Having celebrated its 20th anniversary last year, Telekom Networks Malawi is described by CEO Douglas Craigie Stevenson as ‘a truly Malawian network that's owned entirely by Malawians’.
Craigie Stevenson started in the role as CEO around six months ago and says his move from a big multinational offers a ‘wonderful opportunity’ to be involved with a fast-growing local operation, which is a strong contender to telcos in the region. He says: “TNM is a solid operator on the ground. The service and quality are as good as any network operating in a highly challenging environment. So, that has been part of the allure for me to come into this venture.” He has been touring the country and getting aquainted with it, talking to people, developing relationships and understanding the market it operates in. “And I’m going out of my way to build confidence in my management team reminding them that they are world class,” he adds.
The challenging environment that Craigie Stevenson refers to includes the economic climate in Malawi, as he explains: “You've had a persistent problem with the exchange rate. I mean the exchange rate a year ago was 460 Kwacha to the dollar. It's now 740 Kwacha to the dollar. Malawi is a small country, with a population of around 17 million. It is primarily an agri-based economy which has created a number of challenges given the fact the commodity market has been hit hard over the last few years.”
The economic fluctuation is not the only issue facing TNM, there are also huge differences within the country when it comes to infrastructure. Craigie Stevenson says: “There is a very sophisticated environment in Lilongwe and 20 to 50 kilometres from here you transition into a rural, poverty stricken area that is agro based. The challenge is to strike a balance in these contrasting environments and to ensure we have products that talk to all market segments. It is important to understand the contrasts because this creates different capital expenditure demands – everyone wants 4G LTE but we can't do that over the whole country. This means that to get a village onto the grid, we need to listen to the customers in that particular area and provide the appropriate technology. In the past telecom networks have been exceptionally prescriptive in what they offer their customers and how it must work. The approach of listening more to what customers need is going to enhance our growth. Our solutions have to be based on a number of different segments in the market and we have to cater to all of those.”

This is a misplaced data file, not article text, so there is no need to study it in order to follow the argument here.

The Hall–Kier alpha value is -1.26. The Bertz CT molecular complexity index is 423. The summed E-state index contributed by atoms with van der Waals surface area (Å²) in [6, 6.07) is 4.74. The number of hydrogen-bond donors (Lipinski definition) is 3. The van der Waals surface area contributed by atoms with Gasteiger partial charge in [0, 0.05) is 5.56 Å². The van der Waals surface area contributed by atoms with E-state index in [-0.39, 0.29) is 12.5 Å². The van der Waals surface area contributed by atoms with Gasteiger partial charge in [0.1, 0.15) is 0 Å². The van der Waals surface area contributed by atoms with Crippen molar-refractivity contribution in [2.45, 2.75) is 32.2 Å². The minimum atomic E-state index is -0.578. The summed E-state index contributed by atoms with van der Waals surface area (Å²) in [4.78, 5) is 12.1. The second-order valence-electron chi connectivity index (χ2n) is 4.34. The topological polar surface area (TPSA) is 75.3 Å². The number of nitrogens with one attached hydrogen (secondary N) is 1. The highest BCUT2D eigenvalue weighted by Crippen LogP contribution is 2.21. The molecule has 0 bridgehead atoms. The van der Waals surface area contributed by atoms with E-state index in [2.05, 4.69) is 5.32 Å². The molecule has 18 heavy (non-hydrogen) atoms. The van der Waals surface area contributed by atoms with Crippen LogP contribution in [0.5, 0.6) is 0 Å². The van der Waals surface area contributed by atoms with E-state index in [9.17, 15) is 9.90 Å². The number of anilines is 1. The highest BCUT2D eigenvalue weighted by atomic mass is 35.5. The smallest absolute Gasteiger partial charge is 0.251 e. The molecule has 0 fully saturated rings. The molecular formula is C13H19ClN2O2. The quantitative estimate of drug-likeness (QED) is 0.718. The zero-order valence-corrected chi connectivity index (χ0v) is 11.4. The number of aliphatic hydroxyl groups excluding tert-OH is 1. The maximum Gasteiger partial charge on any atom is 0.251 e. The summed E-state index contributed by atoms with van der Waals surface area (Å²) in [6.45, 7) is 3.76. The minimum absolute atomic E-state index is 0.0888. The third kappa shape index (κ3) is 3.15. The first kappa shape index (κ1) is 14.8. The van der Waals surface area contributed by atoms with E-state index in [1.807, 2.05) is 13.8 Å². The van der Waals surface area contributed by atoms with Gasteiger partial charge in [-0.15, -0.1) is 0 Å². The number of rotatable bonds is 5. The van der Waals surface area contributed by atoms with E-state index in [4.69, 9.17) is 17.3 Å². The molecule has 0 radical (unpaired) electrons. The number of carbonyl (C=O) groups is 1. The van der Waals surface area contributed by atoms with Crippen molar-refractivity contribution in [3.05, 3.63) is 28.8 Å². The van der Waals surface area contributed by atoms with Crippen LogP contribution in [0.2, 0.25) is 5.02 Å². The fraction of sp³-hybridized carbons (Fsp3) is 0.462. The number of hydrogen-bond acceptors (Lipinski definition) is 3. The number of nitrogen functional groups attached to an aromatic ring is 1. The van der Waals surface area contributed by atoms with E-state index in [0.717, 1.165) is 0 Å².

These conditions have certainly made Craigie Stevenson’s job more difficult, when it comes to maintaining margins, but TNM is thriving and has enjoyed incredible success in the past few years – with 42 percent growth from 2013 to 2014. He adds: “How do you continue a growth trend? It is a big concern. There is a persistently high inflation rate in the mid-20s and the cost of borrowing is in excess of 30 percent. The depreciation on the currency is well over 25 percent a year. It's heavy going here, but we continue to adapt and thrive.”
It does seem an extraordinary result set against such a complex backdrop and Craigie Stevenson is keen to highlight the many accomplishments of the company. “The success is attributable to a number of reasons, least of which being progressive thinking. We make sure things work and therefore offer a quality network. Also, having good, solid staff on the ground. We have a very well run local network that's owned by Malawians that can be as proud as any network in the world – we offer a level of service that you would get from any of the big four telcos here and that’s the thing that's the trend breaker.”
Craigie Stevenson points out how crucial telecommunication is for Africa, its role in boosting the economy and providing development opportunities. “I think the most exciting part of this whole thing is the fact we are an operator that is successful and locally owned. It's what makes that work. You can't underestimate the value of a local management team. I'm an architect. I'm not a builder. I'm responsible for making an environment that's conducive. That's the most important thing.”